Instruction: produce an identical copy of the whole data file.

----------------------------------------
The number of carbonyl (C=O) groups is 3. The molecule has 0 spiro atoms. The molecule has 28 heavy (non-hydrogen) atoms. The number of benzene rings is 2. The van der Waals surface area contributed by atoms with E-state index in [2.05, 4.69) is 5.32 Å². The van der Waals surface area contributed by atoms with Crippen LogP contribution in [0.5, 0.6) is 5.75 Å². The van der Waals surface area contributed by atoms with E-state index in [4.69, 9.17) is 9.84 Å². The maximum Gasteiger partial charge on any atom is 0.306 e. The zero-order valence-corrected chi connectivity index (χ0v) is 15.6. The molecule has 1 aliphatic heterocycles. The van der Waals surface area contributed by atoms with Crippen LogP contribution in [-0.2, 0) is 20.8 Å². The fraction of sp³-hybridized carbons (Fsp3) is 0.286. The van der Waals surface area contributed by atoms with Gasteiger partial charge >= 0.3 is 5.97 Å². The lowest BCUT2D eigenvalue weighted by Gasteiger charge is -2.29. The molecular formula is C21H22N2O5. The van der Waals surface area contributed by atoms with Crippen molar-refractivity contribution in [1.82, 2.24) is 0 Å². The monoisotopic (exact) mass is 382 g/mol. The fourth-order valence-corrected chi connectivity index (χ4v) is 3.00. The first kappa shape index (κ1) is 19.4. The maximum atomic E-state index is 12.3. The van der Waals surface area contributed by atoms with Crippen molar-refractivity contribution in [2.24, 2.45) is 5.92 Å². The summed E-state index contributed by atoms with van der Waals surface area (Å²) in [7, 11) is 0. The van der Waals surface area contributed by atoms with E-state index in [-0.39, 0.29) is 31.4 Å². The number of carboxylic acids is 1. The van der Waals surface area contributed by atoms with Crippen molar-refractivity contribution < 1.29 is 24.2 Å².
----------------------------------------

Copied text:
The number of carbonyl (C=O) groups is 3. The molecule has 0 spiro atoms. The molecule has 28 heavy (non-hydrogen) atoms. The number of benzene rings is 2. The van der Waals surface area contributed by atoms with E-state index in [2.05, 4.69) is 5.32 Å². The van der Waals surface area contributed by atoms with Crippen LogP contribution in [0.5, 0.6) is 5.75 Å². The van der Waals surface area contributed by atoms with E-state index in [4.69, 9.17) is 9.84 Å². The maximum Gasteiger partial charge on any atom is 0.306 e. The zero-order valence-corrected chi connectivity index (χ0v) is 15.6. The molecule has 1 aliphatic heterocycles. The van der Waals surface area contributed by atoms with Crippen LogP contribution in [-0.2, 0) is 20.8 Å². The fraction of sp³-hybridized carbons (Fsp3) is 0.286. The van der Waals surface area contributed by atoms with Gasteiger partial charge >= 0.3 is 5.97 Å². The lowest BCUT2D eigenvalue weighted by Gasteiger charge is -2.29. The molecular formula is C21H22N2O5. The van der Waals surface area contributed by atoms with Crippen molar-refractivity contribution in [1.82, 2.24) is 0 Å². The monoisotopic (exact) mass is 382 g/mol. The fourth-order valence-corrected chi connectivity index (χ4v) is 3.00. The first kappa shape index (κ1) is 19.4. The maximum atomic E-state index is 12.3. The van der Waals surface area contributed by atoms with Crippen molar-refractivity contribution in [2.24, 2.45) is 5.92 Å². The summed E-state index contributed by atoms with van der Waals surface area (Å²) in [7, 11) is 0. The van der Waals surface area contributed by atoms with E-state index in [-0.39, 0.29) is 31.4 Å². The number of carboxylic acids is 1. The van der Waals surface area contributed by atoms with Crippen molar-refractivity contribution < 1.29 is 24.2 Å².